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Neurofibromatosis (NF) (von Recklinghausen disease) has a variety of manifestations, which may affect nearly every system and organ. Distinctive features may be present at birth but the development of complications is often delayed.

CLINICAL MANIFESTATIONS AND DIAGNOSIS. There are two distinct forms of neurofibromatosis. NF-1 is the most prevalent type of neurofibromatosis and is diagnosed if any two of the following signs are present: (1) At least five café-au-lait spots over 5 mm in greatest diameter in prepubertal patients or at least 3 mm in diameter. (3) Two or more iris Lisch nodules. Lisch nodules are hamartomas located within the iris and are best identified with a slit lamp examination. They are present in more than 90% of patients with NF-1 but are not a component of NF-2. (4) Two or more neurofibromas or one plexiform neurofibroma.

Children with NF-1 are susceptible to neurologic complications. Magnetic resonance imaging (MRI) studies in selected children have shown abnormal signals in the globus pallidus, thalamus, and internal capsule, which probably represent low-grade glioma or hamartoma that is not detected.

NF-2 accounts for 10% of all cases of neurofibromatosis and may be diagnosed when one of the following is present: (1) bilateral eighth nerve masses consistent with acoustic neuromas as demonstrated by CT scanning or MRI. (2) A parent, sibling, or child with NF-2 and either unilateral eighth nerve masses or any two of the following: neurofibroma, meningioma, glioma, schwannoma, or juvenile posterior subcapsular lenticular opacities. Bilateral acoustic neuromas are rare.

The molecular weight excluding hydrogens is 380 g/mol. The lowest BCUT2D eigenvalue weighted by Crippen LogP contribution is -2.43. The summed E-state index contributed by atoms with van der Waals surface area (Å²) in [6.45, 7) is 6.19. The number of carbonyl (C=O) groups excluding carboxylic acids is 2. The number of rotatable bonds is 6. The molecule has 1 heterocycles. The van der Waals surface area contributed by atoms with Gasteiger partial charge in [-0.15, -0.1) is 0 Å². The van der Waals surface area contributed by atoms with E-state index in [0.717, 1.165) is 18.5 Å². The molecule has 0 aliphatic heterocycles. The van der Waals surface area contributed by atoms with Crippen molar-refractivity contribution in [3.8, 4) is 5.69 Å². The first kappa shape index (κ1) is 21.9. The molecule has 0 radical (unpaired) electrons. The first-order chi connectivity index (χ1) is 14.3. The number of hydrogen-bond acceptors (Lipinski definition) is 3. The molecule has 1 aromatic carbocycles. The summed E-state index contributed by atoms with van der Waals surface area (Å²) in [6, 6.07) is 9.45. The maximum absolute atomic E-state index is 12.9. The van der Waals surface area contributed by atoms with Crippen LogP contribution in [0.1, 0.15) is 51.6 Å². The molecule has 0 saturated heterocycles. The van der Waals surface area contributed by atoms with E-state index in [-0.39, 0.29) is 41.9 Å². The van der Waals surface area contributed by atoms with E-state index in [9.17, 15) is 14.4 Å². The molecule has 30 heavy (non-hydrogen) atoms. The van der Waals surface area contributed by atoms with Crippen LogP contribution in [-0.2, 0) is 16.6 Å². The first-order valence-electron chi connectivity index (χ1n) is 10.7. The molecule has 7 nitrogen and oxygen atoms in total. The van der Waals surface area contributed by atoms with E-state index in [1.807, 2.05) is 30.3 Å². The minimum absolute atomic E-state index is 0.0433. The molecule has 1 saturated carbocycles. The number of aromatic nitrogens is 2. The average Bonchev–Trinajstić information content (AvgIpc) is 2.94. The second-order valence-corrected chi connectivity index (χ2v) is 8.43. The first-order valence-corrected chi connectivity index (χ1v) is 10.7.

TREATMENT. As there is no specific treatment for neurofibromatosis, the management includes genetic counseling and early detection of treatable conditions or complications. The evaluation of a child with neurofibromatosis should include several baseline studies, such as an audiogram, auditory brain stem and visual evoked potentials, an electroencephalogram (EEG), psychologic testing (including studies predictive for learning disorders), a roentgenographic skeletal The majority of NF-2 cases are the result of a mutation. Examination of fetal DNA for the characteristic single-strand conformational polymorphism of an In familial cases, where affected and unaffected family members are available, linkage can be established, making prenatal diagnosis available.